When commissioning pieces for StarTrek.com, Gene Roddenberry’s infamous guiding creed remains ringing in the back of my mind at all times. Like each Star Trek series, StarTrek.com is a place that celebrates Infinite Diversities in Infinite Combinations a phrase that means so much more now than perhaps even Roddenberry could have imagined. It goes beyond the bold steps he took of having a Black woman, an Asian man, and a Russian in positions of power and equality on the bridge of a ship during the height of the Civil Rights Movement, Vietnam, and the ensuing Cold War.

We now know that we must celebrate differences in race, culture, and ethnicity alongside gender, sexuality, socioeconomic class, physical ability, neuro-divergences and so much more. We also understand the concept of intersectionality. Simply, that means that no person can be defined by a single aspect of their diversity. To put that in Star Trek terms, it means taking into account (but not limiting to) Hugh Culber’s place in the LGBTQ community and within the Latino community… whatever that may look like 200-some years in the future.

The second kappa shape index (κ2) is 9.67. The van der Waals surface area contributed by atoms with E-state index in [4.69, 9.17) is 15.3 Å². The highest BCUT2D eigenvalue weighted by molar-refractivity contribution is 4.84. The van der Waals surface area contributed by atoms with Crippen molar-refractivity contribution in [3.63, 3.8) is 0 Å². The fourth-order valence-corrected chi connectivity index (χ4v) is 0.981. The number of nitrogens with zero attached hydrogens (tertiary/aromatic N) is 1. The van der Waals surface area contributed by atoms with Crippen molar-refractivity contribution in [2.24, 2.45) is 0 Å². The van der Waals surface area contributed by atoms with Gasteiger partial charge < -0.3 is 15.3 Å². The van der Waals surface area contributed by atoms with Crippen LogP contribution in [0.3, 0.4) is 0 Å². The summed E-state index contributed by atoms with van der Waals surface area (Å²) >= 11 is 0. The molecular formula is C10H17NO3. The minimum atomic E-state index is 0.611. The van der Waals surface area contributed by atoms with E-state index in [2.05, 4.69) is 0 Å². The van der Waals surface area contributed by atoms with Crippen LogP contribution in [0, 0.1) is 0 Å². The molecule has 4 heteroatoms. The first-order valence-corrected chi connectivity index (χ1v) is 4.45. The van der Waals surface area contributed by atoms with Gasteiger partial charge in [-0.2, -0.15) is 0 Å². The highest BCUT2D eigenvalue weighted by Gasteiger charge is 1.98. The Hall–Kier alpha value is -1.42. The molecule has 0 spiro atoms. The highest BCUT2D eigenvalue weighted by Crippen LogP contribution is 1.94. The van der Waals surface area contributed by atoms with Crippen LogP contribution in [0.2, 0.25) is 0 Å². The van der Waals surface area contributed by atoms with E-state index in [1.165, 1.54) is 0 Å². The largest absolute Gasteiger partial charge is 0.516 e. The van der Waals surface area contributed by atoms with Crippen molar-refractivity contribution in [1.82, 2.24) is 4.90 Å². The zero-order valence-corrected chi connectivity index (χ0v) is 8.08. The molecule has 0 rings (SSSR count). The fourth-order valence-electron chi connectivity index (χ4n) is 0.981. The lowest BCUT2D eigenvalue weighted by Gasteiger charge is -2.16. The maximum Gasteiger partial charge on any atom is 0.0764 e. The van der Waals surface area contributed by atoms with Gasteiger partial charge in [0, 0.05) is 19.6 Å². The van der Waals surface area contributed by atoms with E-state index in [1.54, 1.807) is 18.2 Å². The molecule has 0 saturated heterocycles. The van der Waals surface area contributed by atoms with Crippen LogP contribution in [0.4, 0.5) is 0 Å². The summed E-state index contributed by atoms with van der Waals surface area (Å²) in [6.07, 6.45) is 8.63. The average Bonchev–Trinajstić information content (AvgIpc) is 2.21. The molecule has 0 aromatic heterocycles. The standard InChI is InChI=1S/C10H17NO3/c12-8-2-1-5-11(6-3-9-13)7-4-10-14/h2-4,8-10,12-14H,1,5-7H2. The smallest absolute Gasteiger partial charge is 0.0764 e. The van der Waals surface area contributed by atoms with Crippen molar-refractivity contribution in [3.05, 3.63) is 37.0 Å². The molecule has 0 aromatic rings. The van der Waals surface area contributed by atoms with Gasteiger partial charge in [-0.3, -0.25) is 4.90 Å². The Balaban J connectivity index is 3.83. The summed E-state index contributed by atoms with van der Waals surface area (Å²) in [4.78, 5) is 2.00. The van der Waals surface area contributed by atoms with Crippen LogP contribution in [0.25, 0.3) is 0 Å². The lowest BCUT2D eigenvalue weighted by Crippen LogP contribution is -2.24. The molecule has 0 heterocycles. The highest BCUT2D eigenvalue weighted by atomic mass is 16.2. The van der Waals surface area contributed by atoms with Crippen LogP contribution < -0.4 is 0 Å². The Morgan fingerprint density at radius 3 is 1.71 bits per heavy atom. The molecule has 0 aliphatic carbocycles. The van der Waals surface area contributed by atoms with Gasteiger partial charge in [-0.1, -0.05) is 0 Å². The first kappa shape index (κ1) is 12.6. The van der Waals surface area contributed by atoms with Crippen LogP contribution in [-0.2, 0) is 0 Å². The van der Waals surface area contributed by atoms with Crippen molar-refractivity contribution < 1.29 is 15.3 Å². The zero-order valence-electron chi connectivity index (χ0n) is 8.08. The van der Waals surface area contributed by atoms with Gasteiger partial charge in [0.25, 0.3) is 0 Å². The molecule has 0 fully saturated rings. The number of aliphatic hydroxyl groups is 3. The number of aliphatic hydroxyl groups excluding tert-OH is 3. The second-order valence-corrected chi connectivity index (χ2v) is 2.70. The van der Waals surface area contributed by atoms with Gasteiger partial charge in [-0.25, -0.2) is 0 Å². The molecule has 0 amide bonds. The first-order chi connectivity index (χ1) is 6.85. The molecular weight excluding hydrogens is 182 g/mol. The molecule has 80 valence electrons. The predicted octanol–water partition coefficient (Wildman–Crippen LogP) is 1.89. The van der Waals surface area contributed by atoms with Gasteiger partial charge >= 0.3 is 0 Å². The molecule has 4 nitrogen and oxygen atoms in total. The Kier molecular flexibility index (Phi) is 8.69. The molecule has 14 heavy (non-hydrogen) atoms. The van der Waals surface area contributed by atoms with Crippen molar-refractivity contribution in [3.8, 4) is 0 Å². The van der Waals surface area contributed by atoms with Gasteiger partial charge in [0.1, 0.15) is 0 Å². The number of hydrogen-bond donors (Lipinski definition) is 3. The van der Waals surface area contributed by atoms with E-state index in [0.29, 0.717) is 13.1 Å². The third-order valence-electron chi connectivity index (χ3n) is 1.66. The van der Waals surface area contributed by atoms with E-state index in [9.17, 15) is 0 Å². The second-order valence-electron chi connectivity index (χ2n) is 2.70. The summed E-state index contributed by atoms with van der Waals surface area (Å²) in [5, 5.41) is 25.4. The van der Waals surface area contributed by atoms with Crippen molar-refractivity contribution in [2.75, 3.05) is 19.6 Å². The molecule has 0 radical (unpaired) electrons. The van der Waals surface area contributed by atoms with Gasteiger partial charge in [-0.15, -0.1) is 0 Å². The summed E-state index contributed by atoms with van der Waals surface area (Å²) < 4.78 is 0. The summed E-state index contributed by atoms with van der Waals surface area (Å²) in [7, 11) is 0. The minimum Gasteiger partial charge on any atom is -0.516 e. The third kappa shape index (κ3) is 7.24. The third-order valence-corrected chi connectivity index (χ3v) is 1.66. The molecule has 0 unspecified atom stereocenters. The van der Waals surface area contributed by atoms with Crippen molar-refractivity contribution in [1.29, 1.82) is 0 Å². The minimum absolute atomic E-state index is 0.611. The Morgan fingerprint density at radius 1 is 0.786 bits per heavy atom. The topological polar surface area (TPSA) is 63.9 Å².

I was a nerdy, sci-fi loving Black girl coming up in the 90s with no DVR and a VHS collection limited to Disney flicks and Sesame Street’s Follow That Bird. Books and comics helped to sate my science fiction obsession, but when it came to sitting in front of the TV for actual visuals I had three options where I could see myself represented in my favorite genre: M.A.N.T.I.S. on FOX,  and Deep Space Nine on The WB. The latter lasted much longer than the former, leaving me, for a time, with a single option to see Black people both occupying space and leading in my favorite genre.